Riding Horses at the Deuker Ranch

by Marie A. Fasano

1.The Girls Club riding around the drums.jpg

The Deuker Ranch Equine Assisted Adaptive Riding program is located in Star Valley, Arizona, about 10 minutes from Payson. They teach riding and horsemanship skills with a focus on participants who are challenged physically, cognitively, or socially. Their instructors and volunteers work with youngsters to safely develop independent skills and confidence from horses.­

“I’m really riding!” beamed Charley as she sat astride Autumn, the 850-pound Halfinger. This was her first time riding around the paddock. Dennis, the owner and instructor, walked beside them, quietly giving Charley directions. Prior to this, the little, 9-year-old was petrified to go near a horse. Autumn stands over six feet tall at the shoulders. Her strong, sturdy build provides a safe and stable ride for the children.

“Charley, you are doing so well, tomorrow you can ride big Rex,” Dennis said. He is a Belgian draft horse who weighs in at over 2,000 pounds and over six feet tall at the shoulders, but a gentle as they come.

Although there are several Equine Assisted programs in Arizona, the rural Dueker Ranch, run by husband and wife team, Dennis and Kathy Dueker never charge a fee. It is a 501c3 charitable organization. The ranch began in 2015 after Dennis experienced the power of horses changing lives. Kathy has spent a lifetime around horses, even having worked at Disneyland in California taking care of the draft horses that pull the street cars on Main Street, USA.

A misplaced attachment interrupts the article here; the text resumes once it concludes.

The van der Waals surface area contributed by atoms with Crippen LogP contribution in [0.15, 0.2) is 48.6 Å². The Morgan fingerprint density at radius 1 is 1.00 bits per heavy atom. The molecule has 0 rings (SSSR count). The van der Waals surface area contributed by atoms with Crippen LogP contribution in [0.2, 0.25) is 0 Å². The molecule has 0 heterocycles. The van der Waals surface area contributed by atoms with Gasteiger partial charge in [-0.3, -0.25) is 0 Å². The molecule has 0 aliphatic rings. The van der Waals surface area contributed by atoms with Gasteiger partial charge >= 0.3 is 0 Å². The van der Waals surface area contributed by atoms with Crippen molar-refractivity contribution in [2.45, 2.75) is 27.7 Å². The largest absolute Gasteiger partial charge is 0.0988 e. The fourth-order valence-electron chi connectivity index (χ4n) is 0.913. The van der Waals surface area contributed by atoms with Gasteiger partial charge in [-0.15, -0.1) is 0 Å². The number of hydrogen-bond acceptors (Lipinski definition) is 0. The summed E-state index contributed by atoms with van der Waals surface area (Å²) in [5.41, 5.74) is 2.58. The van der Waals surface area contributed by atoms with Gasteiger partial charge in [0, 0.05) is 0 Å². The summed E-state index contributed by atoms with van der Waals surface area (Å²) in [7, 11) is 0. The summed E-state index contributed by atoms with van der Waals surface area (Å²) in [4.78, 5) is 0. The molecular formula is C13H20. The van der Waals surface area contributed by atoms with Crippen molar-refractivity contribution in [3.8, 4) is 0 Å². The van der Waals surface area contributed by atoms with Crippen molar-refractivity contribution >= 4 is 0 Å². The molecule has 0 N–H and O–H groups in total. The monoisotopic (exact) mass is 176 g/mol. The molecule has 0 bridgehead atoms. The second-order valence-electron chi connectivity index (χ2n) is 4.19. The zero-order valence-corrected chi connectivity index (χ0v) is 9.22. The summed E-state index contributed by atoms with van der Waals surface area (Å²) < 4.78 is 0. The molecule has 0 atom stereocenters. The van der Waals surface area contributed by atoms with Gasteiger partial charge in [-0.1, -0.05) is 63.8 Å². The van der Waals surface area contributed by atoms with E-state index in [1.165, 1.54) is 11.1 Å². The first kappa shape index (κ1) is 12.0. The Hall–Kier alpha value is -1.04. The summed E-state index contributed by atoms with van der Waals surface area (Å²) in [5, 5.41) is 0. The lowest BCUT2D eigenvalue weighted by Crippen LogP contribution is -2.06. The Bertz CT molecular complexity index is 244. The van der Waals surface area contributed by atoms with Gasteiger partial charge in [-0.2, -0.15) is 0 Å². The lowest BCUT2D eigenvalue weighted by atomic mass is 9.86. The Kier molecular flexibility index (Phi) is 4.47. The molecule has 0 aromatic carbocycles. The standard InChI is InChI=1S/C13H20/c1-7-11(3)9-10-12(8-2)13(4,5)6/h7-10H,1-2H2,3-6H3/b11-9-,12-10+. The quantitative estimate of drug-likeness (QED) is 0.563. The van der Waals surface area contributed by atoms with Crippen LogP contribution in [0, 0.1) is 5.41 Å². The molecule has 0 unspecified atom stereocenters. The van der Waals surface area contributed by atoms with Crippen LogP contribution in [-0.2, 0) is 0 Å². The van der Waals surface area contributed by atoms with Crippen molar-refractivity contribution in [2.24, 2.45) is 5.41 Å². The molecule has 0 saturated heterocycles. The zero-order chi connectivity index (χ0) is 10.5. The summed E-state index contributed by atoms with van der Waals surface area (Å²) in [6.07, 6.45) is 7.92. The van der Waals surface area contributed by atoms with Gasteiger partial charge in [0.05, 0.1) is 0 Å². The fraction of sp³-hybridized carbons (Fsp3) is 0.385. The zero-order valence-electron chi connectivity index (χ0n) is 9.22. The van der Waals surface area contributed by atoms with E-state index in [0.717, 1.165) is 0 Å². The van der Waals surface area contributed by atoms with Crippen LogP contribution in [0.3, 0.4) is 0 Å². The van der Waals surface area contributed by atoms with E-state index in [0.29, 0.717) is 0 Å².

2.Becky mounting Autumn with with the help of Dennis and Kathy.jpg

I remember the first time we went to Deuker Ranch and how my niece, Charley cowered as we got near the horses. Kathy gently took her hand and said, “Charley, I have to feed all the horses and I need help, want to come with me?” By the end of the afternoon, Charley was feeding the horses out of her hand. Kathy is as gentle with the horses as she was with Charley.

This is what happens every week at Deuker Ranch with Kathy and Dennis and their volunteers. This Equine Therapeutic riding program is a treatment strategy that in­cludes equine activities or an equine environment. Through the miracles of horses, riders can overcome barriers through the unique power of love and friend­ship with the gentle giants or miniature horses. Their trained volunteers do several tasks. They can be sidewalker/coaches, horse leaders, barn hands, facility maintenance workers, or complete grooming and tacking. They enjoy being around horses.